Murray suggests that race, and so-called anti-racism, have become the primary tools for understanding, and responding to, the societies in which we now live. According to the revisionists, white identity is inherently racist; and this is manifest in white supremacy and white privilege, and in structural racism and unconscious bias. The mantra also declares that the alleged, consistently negative consequences of colonisation for indigenous peoples are representative of white governance, and they are a source of unimaginable ignominy.

The author says that it is bewildering that this pervasive belief system got underway at the very point in Western history when there was widespread rejection of race-based designations and denigrations. Instead, a new form of racism has arisen, and it has created its own unfair ledger of failings. Murray argues that there are currently a lot of bad-faith arguments in play which often do not bother with the customary conventions of facts and truth, and which give priority to emotional thinking and virtue signalling. This shift to racial narratives and discourses makes it very difficult to have constructive conversations, and especially when even asking a question can be construed as a racist act.

Nevertheless, being in a permanent state of penance (and possibly liable for reparations) does not necessarily suppress conscious awareness of all sorts of deep-seated contradictions and complexities. For instance, how do the anti-racists and post-colonialists explain the success of modern India as the world’s largest democracy? More particularly, how is it that a second-generation Indian migrant can become Conservative Prime Minister of Great Britain? And what precisely should we make of the streams of immigrants who are desperate to enter the United Kingdom, the United States, and other Western nations in preference to living in their own countries of origin?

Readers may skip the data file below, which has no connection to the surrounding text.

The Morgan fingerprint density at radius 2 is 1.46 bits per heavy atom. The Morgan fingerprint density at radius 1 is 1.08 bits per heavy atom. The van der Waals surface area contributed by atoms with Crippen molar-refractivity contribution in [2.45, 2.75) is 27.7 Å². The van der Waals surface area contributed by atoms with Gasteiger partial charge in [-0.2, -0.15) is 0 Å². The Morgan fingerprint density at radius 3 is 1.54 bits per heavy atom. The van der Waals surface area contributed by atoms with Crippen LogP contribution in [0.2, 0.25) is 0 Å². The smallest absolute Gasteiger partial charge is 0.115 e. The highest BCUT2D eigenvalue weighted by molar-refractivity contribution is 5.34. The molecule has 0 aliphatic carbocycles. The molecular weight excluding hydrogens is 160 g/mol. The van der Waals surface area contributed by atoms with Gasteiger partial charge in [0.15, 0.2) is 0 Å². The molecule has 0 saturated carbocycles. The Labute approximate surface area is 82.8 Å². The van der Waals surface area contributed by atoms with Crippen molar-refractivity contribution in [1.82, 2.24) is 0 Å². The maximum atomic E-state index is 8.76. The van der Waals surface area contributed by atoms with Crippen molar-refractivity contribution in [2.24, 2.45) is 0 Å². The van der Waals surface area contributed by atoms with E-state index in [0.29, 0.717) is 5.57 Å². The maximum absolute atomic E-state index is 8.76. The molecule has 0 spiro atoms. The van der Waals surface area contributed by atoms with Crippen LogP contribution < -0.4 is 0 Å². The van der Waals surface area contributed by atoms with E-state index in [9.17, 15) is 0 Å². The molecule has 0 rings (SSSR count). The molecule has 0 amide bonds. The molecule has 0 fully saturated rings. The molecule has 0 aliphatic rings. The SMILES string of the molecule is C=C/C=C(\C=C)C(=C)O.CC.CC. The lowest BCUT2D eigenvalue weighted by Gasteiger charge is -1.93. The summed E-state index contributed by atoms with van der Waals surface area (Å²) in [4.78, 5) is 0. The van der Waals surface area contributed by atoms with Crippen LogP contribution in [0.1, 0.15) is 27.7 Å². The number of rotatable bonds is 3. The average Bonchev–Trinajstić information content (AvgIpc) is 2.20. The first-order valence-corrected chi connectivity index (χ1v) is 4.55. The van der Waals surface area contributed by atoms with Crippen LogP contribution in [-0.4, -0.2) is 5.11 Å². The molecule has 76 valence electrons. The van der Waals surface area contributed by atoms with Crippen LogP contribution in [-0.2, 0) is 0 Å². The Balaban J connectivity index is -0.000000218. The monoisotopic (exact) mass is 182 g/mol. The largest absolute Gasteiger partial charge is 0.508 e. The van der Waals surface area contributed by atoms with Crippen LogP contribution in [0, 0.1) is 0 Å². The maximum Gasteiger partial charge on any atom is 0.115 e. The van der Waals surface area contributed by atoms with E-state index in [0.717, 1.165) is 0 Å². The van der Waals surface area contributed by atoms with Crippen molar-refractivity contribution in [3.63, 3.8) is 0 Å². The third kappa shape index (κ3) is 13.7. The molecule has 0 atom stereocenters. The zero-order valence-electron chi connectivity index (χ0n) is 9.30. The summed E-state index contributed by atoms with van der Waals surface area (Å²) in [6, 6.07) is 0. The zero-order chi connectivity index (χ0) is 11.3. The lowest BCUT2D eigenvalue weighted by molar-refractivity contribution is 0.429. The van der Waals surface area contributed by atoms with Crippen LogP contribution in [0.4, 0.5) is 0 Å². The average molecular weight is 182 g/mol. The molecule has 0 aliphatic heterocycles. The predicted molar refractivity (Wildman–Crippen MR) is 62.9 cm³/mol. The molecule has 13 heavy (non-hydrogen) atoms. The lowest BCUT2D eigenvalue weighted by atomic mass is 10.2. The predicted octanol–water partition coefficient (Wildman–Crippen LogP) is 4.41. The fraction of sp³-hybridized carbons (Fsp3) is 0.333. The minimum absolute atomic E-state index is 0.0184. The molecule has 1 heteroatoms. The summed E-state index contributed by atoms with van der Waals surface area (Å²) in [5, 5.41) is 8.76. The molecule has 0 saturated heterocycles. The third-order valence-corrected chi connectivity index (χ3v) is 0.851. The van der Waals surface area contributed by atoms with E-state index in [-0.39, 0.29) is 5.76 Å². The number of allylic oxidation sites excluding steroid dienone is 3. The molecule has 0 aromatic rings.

The question needs to be asked as to where the contemporary racialism is going to take Western societies. One obvious possibility is that we will see an acceleration in the establishment of new entities and communities along exclusionary lines. In effect, the continual allegations of difference and separatism will create the very situations that have been so fervently denounced. Another, and peaceable, option is that we confront one of the great intellectual challenges of our times and strive to make our multi-ethnic circumstances work. Central to this task is respecting both commonalities and differences, while also accepting that this means more than deploying specific social and cultural differences to define all of us.

However, Murray believes we all first need to make some acknowledgements and to show some humility and gratitude. It is a fact that Western civilisation has given present-day people an extraordinary array of singular accomplishments in science, medicine, engineering, food production, arts, entertainment, law, government, and many other fields. Inevitably, white men and women, and other Westerners, make mistakes because they are people as well. It is also a fact that to live in the West today is to be alive at a time of great historical good fortune, and this is largely because of the efforts and sacrifices of earlier generations in these places. In view of the West’s well-intentioned and undeniably positive contributions to humankind, persistent complaints of widespread racism surely present as unfair and unhelpful.

Peter Stanley is retired and lives in Tauranga.